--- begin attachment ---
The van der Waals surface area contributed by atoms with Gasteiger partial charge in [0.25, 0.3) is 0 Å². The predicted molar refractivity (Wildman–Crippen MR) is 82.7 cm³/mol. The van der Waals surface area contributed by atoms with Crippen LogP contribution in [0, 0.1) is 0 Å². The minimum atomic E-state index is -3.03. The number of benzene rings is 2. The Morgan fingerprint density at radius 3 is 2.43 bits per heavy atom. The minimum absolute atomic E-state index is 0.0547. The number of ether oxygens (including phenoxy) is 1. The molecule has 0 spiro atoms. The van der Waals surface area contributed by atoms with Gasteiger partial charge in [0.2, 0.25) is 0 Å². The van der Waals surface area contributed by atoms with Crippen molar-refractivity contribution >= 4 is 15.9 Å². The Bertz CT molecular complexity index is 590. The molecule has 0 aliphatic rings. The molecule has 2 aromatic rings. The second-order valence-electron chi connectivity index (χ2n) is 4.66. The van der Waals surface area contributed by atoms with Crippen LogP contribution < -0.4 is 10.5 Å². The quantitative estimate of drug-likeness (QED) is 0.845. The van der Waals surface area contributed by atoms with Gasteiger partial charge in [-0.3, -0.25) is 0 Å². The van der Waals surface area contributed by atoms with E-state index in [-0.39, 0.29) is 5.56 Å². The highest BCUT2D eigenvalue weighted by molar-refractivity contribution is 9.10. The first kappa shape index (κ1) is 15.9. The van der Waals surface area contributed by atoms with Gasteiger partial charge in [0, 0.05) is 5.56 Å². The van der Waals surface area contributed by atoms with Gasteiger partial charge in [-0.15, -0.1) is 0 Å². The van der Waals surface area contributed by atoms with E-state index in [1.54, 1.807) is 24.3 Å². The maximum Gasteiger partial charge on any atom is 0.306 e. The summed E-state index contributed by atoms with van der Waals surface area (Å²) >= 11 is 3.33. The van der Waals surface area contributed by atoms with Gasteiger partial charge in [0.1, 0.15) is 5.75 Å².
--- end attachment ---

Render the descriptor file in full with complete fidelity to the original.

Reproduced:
The van der Waals surface area contributed by atoms with Gasteiger partial charge in [0.25, 0.3) is 0 Å². The predicted molar refractivity (Wildman–Crippen MR) is 82.7 cm³/mol. The van der Waals surface area contributed by atoms with Crippen LogP contribution in [0, 0.1) is 0 Å². The minimum atomic E-state index is -3.03. The number of benzene rings is 2. The Morgan fingerprint density at radius 3 is 2.43 bits per heavy atom. The minimum absolute atomic E-state index is 0.0547. The number of ether oxygens (including phenoxy) is 1. The molecule has 0 spiro atoms. The van der Waals surface area contributed by atoms with Gasteiger partial charge in [0.2, 0.25) is 0 Å². The van der Waals surface area contributed by atoms with Crippen molar-refractivity contribution >= 4 is 15.9 Å². The Bertz CT molecular complexity index is 590. The molecule has 0 aliphatic rings. The molecule has 2 aromatic rings. The second-order valence-electron chi connectivity index (χ2n) is 4.66. The van der Waals surface area contributed by atoms with Crippen LogP contribution < -0.4 is 10.5 Å². The quantitative estimate of drug-likeness (QED) is 0.845. The van der Waals surface area contributed by atoms with Gasteiger partial charge in [-0.3, -0.25) is 0 Å². The van der Waals surface area contributed by atoms with E-state index in [-0.39, 0.29) is 5.56 Å². The highest BCUT2D eigenvalue weighted by molar-refractivity contribution is 9.10. The first kappa shape index (κ1) is 15.9. The van der Waals surface area contributed by atoms with Gasteiger partial charge in [0, 0.05) is 5.56 Å². The van der Waals surface area contributed by atoms with Gasteiger partial charge in [-0.15, -0.1) is 0 Å². The van der Waals surface area contributed by atoms with E-state index in [1.54, 1.807) is 24.3 Å². The maximum Gasteiger partial charge on any atom is 0.306 e. The summed E-state index contributed by atoms with van der Waals surface area (Å²) >= 11 is 3.33. The van der Waals surface area contributed by atoms with Gasteiger partial charge in [0.1, 0.15) is 5.75 Å².